BTW, as for North Africans, isn’t the average North African about 1/8-1/4 sub-Saharan or so in ancestry? I’m talking about autosomal DNA too, not exclusively mtDNA or Y-DNA. Some regions and groups have more than others too. For example, the coastal Berbers have the least, whereas the Arab populations have as much as 20-25% sub-Saharan mtDNA (such ancestry is almost always on the maternal side there).

Feel free to reply to this, I’d greatly appreciate some further input and/or discussion.

2. Becsters - May 16, 2009

Big Al must not know a lot about history! Many Portuguese have African blood because some (not all) of the Moors who ruled over and occupied Spain for 700 years were of black African descent. I find it funny when people seem to think the whole world began with slavery, or that the first time anyone in the world encountered Africans was with slavery. That is NOT true. Many Greeks and other Mediterraneans actually came into West Africa to study at places such as Timbuktu (in modern day Mali) and Jeene centuries before, as Africans have been a part of that area of the world for a LONG time. They were not running around in loincloths ALL over Africa, apart from popular (uneducated) belief.

While it is true that many of the African empires such as Ghana and Mali, or even Nubians and Ethiopia, dealt a LOT more with Arabs or others in the Middle East, Africans were NOT unknown to the Romans or Greeks. There is even speculation that at least 1 or a few of the rulers of ancient Rome had African blood. Hannibal Barca (the annihilator), the man who weakened the Roman empire on an elephant, was 25% Lebanese and 75% African.

ONCE AGIAN, can I remind you that the modern day racism of seeing Africans as below anyone, or people perhaps not wanting to believe they have African blood for those reasons, is a NEW concept. Africans, Middle Easterners/Arabs (Few Arabs were actually African blood, because the term Arab meant anyone who embraced Islam and Arabic culture and lived amongst them, it did NOT mean skin color or the actual people indigenous to that region) and South Europeans had intermingled for centuries while Western Europeans were in their own world and apart from that society.

I HONESTLY think many people are far too caught up in the modern world and the (inane) ideas of race. For centuries people did NOT care what color one person’s skin color was, it was more about culture or religion. The world did not start 500 years ago with the Europeans and the slave trade! The idea of Sicilians having “Sub Saharan” African blood is NOT shocking unless you live solely in the modern world and don’t realize that Many centuries and years ago, the thought of a black/African person mixing with someone else was NOT shocking! ESPECIALLY for people from Southern Europe! (My Goodness, one day I WISH people will open their eyes and realize this)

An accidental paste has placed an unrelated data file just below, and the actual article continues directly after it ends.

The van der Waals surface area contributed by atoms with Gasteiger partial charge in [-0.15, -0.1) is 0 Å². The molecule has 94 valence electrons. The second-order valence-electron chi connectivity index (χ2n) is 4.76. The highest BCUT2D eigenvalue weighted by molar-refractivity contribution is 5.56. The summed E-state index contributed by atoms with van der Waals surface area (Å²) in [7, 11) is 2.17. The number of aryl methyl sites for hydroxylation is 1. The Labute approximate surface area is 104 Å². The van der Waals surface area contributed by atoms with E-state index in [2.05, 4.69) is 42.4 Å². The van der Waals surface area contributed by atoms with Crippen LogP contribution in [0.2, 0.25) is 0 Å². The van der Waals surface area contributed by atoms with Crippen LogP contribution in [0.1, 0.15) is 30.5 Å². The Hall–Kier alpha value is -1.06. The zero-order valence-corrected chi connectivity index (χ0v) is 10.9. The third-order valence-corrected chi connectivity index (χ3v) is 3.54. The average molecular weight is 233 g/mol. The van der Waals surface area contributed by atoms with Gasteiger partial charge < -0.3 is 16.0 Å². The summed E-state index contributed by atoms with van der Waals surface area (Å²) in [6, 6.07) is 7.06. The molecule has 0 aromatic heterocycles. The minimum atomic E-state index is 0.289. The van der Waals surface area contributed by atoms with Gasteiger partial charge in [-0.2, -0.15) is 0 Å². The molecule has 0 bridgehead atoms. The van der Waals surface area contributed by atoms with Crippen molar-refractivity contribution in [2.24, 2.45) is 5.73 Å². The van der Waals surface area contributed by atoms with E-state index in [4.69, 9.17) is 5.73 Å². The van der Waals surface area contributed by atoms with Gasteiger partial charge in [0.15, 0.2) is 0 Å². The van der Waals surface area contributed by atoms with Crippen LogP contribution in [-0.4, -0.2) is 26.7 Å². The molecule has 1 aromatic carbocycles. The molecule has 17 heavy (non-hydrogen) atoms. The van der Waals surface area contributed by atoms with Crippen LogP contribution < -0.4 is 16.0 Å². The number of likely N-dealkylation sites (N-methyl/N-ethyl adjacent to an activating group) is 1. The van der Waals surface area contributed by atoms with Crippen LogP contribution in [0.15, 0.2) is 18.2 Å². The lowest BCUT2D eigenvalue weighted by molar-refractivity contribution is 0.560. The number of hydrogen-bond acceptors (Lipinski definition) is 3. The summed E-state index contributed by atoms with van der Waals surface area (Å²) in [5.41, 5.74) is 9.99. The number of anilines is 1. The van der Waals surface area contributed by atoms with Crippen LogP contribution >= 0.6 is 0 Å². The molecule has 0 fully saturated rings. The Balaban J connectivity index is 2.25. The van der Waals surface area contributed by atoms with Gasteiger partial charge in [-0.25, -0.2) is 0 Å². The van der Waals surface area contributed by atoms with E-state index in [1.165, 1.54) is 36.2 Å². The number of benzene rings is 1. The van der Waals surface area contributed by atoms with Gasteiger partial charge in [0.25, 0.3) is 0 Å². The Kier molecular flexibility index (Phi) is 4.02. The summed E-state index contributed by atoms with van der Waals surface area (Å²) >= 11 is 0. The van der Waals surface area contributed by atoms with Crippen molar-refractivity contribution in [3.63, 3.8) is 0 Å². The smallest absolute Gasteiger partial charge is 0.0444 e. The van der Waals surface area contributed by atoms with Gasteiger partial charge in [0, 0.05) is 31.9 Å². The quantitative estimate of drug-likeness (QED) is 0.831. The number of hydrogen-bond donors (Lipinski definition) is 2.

Western Europe had hardly known anything about what was going on beyond the Anglican Church or whichever power was in control at the time. In America and the U.S Those same Europeans still hold power and they continue to tell things from their lopsided view. The world was moving on around what was going on in Europe and there are histories that do not include them.

AND whites do not have the most “versatile” race, That spot actually belongs to Africans who have many different strands of DNA, from the Bushmen (San) and Pigmeys to your “average” black Africans and Somalians and Ethiopians, even the Aborigines of Australia are considered African blood and many have naturally light hair. Africans have different DNA from one another more than any other race, party for the large size of the African continent and because that is where life is said to have begun and spread from there (Ethiopia). While Europeans may look different from one another in some ways do not forget the world we live in of hair dye and surgery, 2% of Europeans have naturally light hair, even though they have different variations of eye color.

My point is: If Sicilians have 10% African blood, what does it matter? And there is no reason to honestly believe otherwise.

sorry this is long, I could have put more information, and I can give sources for anything anyone wants to dispute.

thanks! (read a book!)

3. Gianina - July 18, 2009

im sicilian and southern italian.(100% italian) get very dark in summer. natural olive skin tone. am i part black?

4. Gianina - July 18, 2009

Ps, naturally curly hair. (thick) dark brown. brown eyes. and almost arabic looking sometimes.

5. Big Al - July 26, 2009

Becsters,

With all due respect I know and have read plenty of history. You made good points about the Greeks and Romans having had contact with people from sub-Saharan Africa (as well as Mediterranean North Africa), but I’m skeptical of claims stating that Hannibal Barca’s African ancestry was sub-Saharan (if that’s what you implied there). The ancient Carthaginians were predominantly a blend of Phoenicians from present-day Lebanon and native Berbers. Although Berber-speaking populations vary in looks, the coastal Berbers of North Africa have always been essentially Mediterranean Caucasoids. Thus, Hannibal likely looked more like Tony Shalhoub (actor of Lebanese ancestry) than say, Denzel Washington. Many people fail to realize that there has always been a big difference between North Africa and sub-Saharan Africa. Also, how would you know that Hannibal was 75% African and 25% Lebanese (actually Phoenician since today’s Lebanese aren’t exactly the same as the ancient Phoenicians)?? If you’ve actually found and tested his DNA then fine, otherwise you have no definitive proof. Like I said though, judging from where he was from, Hannibal was most likely a mix of Phoenician and Berber stock as he was a Carthaginian from what is now Tunisia.